March 21, 2024

Greenfield cases: “Attention to maintenance is often drawn too late”

In the profitability analysis of a new greenfield factory project, the aim is to analyze and take into account several different perspectives and scenarios. Key factors in the profitability analysis include investment and financing costs, operating expenses of the facility, production volume and utilization rate, demand for products and selling price, investment payback period, as well as environmental impacts, risks, and uncertainties.  

Typically, maintenance is evaluated as part of the factory’s operating expenses, specifically as a cost element. However, maintenance is a function that impacts several key factors. Maintenance related decisions can significantly affect the operating costs, lifecycle, and even the investment payback of a production facility, as well as its profitability. Recognizing the importance of maintenance early in the project development phase is thus crucial. 

Attention to maintenance is drawn too late 

It is natural and inevitable that after the investment decision of a new factory, focus and the greatest efforts are directed towards plant design and, ultimately, construction. The primary objective of a massive project is to get the factory‘s walls up, the roof on, and the equipment installed once construction begins. Often, maintenance is considered much later in the construction phase.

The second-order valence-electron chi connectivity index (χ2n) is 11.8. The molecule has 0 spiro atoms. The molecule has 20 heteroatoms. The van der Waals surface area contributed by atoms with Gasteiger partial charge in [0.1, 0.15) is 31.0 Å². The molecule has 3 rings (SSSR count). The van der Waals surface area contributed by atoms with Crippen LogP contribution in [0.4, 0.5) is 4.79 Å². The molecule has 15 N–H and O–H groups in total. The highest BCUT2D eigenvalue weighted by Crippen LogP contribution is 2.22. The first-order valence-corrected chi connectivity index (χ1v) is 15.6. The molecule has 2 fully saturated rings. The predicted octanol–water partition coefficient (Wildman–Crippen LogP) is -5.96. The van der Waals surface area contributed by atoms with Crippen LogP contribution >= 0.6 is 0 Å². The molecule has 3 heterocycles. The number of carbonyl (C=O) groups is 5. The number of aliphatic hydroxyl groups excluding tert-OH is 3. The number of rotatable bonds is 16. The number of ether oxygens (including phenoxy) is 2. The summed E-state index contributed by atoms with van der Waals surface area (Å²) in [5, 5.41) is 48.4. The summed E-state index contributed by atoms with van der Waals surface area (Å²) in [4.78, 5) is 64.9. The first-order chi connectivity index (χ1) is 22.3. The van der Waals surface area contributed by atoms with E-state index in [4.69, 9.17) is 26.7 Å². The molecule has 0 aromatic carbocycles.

This situation is quite understandable when considering where attention is typically focused in factory projects; designers are tasked with producing feasible plans and solutions according to specified requirements, equipment suppliers focus on providing the necessary technology for production, construction and installation contractors focus on their respective tasks, and project management oversees all of this. No wonder then that individuals lack the time or necessary expertise to consider factory maintenance and reliability at this stage! 

However, at Quant, we see things differently. It is of paramount importance to recognize that the completion of the factory project itself is not the primary objective, but rather the efficient, safe, and sustainable production of the facility. When the facility is handed over to end users, maintenance processes, resources, and tools must be ready to support a smooth production ramp-up and the achievement of sustainable production levels as quickly as possible. 

Save yourself from unwanted surprises 

It has been said that up to 80% of the lifecycle costs of a production facility are determined before its commissioning. Therefore, it is extremely important to make the right choices and decisions in the design phase, considering the entire lifecycle of the facility. 

The insights of maintenance professionals during the design phase can prevent many unpleasant surprises in various stages of the factory’s lifecycle; have equipment and component selections been harmonized and are lifecycle services available for them? What about the availability of spare parts – are the devices easy to operate and maintain? Maintenance professionals are capable of considering and providing consultation on these significant matters from the end-user’s perspective. 

Three important cornerstones 

The successful maintenance operation of a new factory, or indeed any factory, should be built on three important cornerstones: